About a month and a half ago, I transitioned from being a full-time working mama to a pretty much stay-at-home mama. I’ve got this blog, my personal blog, and a couple of projects I am working on, but I am pretty much at home with babies. I wanted to document a real look at what it’s like, how it’s different, and the things I’ve learned.
Which is harder? Working mama or stay-at-home mama?
Let’s start here because I feel like squashing this question first.
Neither one is harder than the other.
I’ll say it again. Neither one is harder than the other.
They are just hard in different ways. Being a working mom, I absolutely hated when anyone would say they are a full-time mom when they were a stay-at-home mom. I still hate this statement. As a working mom, I worked 40+ hours a week and still took care of my babies, played with them, cooked for them, took care of appointments, and all the things. All moms are full-time moms!
What I did have as a working mama was something I was really good at and always knew how to do. I was good at working traffic and didn’t really have to think too hard about it. What I lacked as a working mom was time and patience. I was running all the time. I had to stick to a strict schedule, and I had to pass up on activities because I needed nap times to be on time to get things done like get ready or get dinner made, etc.
As a stay-at-home mama, I have more time. I’m not working early in the morning or late at night. And when they both take naps, I can get things done or even relax for a few minutes. I have noticed a little more patience and time to play and be silly. Not that I didn’t do these things when I was working, it was just harder.
What is harder as a stay-at-home mom?
It has been a bit of a shock to my system to have someone on me 24/7. Between the two boys and my husband, there is someone who wants my attention all the time. I love them so much, but I am human, and I am an introvert by nature so this has taken some adjustment.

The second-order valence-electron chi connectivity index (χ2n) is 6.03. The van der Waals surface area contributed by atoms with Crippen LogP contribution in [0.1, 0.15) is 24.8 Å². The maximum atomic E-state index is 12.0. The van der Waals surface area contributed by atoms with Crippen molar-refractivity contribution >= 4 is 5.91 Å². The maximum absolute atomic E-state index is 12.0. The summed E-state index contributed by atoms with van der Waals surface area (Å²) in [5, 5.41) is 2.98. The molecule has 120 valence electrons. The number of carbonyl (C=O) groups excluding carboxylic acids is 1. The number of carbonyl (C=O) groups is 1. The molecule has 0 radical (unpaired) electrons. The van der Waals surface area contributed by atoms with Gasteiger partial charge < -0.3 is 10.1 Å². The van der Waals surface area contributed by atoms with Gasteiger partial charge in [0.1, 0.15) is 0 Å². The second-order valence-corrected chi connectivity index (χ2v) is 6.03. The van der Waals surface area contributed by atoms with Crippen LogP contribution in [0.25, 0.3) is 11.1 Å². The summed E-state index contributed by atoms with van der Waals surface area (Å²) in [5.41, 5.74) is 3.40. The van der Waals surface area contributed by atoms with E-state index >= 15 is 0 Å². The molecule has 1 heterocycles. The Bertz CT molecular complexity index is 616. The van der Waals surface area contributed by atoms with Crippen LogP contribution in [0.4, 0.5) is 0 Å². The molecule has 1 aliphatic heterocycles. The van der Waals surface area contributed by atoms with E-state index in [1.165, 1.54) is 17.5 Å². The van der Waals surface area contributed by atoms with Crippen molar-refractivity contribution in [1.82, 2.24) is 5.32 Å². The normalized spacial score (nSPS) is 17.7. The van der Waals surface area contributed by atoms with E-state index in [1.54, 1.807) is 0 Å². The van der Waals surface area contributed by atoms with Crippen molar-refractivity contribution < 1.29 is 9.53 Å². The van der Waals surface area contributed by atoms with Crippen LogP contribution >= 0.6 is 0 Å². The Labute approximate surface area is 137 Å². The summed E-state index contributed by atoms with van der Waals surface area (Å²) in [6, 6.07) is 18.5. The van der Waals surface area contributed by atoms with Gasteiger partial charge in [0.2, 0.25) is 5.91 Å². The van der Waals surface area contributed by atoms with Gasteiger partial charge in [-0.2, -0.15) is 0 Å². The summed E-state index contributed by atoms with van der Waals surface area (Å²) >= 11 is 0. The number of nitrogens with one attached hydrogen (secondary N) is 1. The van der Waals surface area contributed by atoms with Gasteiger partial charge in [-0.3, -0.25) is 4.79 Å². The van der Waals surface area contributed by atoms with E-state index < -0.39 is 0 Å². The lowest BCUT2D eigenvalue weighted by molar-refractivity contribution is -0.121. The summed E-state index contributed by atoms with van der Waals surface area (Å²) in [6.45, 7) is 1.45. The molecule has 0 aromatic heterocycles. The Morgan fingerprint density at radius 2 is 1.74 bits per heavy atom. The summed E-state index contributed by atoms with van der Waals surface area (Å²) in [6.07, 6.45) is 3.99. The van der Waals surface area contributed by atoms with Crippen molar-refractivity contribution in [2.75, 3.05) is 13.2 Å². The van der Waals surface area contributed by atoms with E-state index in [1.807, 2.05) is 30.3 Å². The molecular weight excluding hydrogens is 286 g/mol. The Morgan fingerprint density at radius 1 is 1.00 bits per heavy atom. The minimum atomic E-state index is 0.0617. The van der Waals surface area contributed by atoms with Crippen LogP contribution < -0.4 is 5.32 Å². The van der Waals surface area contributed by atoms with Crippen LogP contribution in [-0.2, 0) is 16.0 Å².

Kids yell. And cry. A lot. Even if they aren’t upset, they just are loud. This is something I didn’t necessarily realize fully until I was a stay-at-home mama home with it all day every day.
There is still no time to get things done with little ones. They get things out faster than I can put them away, and the one-year-old loves to climb and throw things in the toilet, so he cannot be left alone for more than a few seconds before he is finding trouble.
You Do You, Mama
Whether you stay at home or work, make sure it works for you and your family. I know for me personally, while air traffic control wasn’t the right choice for our family now, I will not be able to stay at home always. I need to be out of the house and working, just less than as a controller. The flexibility to be a mama is a necessity for me now that I wasn’t getting when I was working outside the home.
My other word of advice here is don’t go chasing dollar signs.
In our culture, we can tend to get wrapped up in the idea that we need to constantly work harder and make more money. Yes, we need money, and it can be a great thing. But a lot of times our culture prioritizes this over family and community. We’re made to think we need the big house, fancy cars, and all the things. Many times though these things can come at the cost of true happiness and a tight-knit family. Time is not renewable. Time is invaluable and you should be doing what makes you happiest.
Originally published January 2020.
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